Canada: Giving voice to a silent witness

26 February 2010

Domestic violence is a problem that not only affects families but also affects communities, and last week 100 members of the community attended a Silent Witness ceremony in recognition of Bernice Gertrude (Falkenham) Mills at the Fundy Geological Museum. Her husband shot Mills to death in her home before he turned the gun on himself on Oct. 17, 1997. Mills was 58 years old when she died.

During the ceremony, Mills’s daughter, Donna Chandler, her aunt, Dora Fuller and Nova Scotia attorney general and minister of justice Ross Landry, unveiled a red silhouette in honour of Mills.

“Each silhouette represents a murdered woman,” Lydia Quinn, of Silent Witness Nova Scotia, said. “Each one bears a shield and a general remember me silhouette is in honour of all women who have been killed or who are currently experiencing domestic violence.

“Part of what Silent Witness is about is to give voice to those women,” Quinn added. “Since 1990 there have been 44 confirmed cases of women in Nova Scotia killed by their intimate partners, 23 more cases are unconfirmed. Each woman has a tragic and unique story.”

After the unveiling of the silhouette, Mills’s aunt said, “Bernice had six children, three girls and three boys. “

“She attended the Parrsboro school in her earlier years and also Oxford,”

Fuller added. “She was a good mother and a beautiful housekeeper and a gardener and she loved flowers. After moving to Halfway River she walked two miles twice a day, rain or shine, and she loved to go on bus trips with seniors.”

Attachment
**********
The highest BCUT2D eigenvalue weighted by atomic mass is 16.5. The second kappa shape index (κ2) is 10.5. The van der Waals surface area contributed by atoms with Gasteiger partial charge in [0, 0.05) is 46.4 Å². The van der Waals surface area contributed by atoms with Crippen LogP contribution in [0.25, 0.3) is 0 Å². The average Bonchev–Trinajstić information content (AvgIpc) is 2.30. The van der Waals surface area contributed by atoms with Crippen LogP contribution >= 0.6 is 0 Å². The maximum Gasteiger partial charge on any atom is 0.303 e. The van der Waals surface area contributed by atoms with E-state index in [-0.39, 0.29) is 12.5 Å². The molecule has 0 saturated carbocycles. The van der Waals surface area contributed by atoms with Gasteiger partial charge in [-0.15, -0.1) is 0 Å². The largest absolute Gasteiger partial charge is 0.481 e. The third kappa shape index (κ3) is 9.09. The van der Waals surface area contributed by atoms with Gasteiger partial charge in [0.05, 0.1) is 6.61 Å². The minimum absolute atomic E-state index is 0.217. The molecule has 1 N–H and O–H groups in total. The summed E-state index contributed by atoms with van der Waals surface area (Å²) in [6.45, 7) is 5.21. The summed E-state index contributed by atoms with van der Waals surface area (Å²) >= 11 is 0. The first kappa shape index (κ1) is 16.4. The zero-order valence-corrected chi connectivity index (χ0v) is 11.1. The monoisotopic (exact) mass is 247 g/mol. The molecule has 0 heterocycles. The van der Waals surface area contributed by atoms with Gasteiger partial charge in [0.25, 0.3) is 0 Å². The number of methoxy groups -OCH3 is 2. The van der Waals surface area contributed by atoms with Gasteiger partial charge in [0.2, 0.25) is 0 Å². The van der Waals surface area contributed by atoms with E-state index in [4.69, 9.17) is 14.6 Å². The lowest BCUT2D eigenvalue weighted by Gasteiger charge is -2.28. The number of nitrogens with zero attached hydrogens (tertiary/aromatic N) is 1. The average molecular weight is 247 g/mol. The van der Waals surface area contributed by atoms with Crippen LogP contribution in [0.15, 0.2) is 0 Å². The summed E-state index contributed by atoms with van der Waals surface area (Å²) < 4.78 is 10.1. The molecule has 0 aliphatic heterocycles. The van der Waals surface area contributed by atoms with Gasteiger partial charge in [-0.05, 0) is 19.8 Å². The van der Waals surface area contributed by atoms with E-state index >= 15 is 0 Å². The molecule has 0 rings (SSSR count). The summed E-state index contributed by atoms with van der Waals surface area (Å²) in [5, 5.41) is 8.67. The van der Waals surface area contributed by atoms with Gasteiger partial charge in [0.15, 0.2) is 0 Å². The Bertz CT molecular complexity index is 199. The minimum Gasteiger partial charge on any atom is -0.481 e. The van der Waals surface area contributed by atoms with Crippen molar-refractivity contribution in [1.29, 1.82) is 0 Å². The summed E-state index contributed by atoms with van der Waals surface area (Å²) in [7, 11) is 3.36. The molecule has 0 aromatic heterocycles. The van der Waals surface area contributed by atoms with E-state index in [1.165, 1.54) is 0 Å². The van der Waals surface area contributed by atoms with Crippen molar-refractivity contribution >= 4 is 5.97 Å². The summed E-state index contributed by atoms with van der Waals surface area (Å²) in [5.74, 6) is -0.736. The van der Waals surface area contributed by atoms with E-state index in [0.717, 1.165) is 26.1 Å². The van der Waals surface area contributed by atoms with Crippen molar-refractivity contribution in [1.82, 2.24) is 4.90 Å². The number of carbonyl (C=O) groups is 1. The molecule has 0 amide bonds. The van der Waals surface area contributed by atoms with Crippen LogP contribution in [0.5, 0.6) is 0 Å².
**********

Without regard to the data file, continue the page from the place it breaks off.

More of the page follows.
Fuller also talked about seeing a 20-year-old Mills standing beside her seated father.

“She was a lovely, shy, dark haired girl, with beautiful brown eyes.”
Landry, who began his law enforcement career with the RCMP 35 years ago, talked about how the community can work together to end domestic violence.

“I know the statistics between 2006 and 2007 show a significant drop in the crime rate, but what’s alarming is that the number of instances of spousal violence reported climbed from 652 to 826 for a 27 per cent increase,” Landry said. Domestic violence impacts mostly women and they are often hospitalized and are more likely to live in fear for their life.

“Through Silent Witness we can make a difference.”

Landry said that resources need to be used efficiently to combat domestic violence.

“Resources not only mean money but the people who dedicate their time and knowledge to such a worthy cause - people such as yourselves in this room.”

“The emotional underline that is created in the community from violence of this nature is more far reaching than the immediate family,” Landry added. “When there’s a violation such as this in the community, it harms the whole community and it threatens our children and I believe that Bernice Mills has brought us together today to strengthen our commitment to the cause so less women will have to experience what she has to endure.”

Originally published on 25 February 2010 in The Amherst Citizen.
Original article online at:

The Amherst Citizen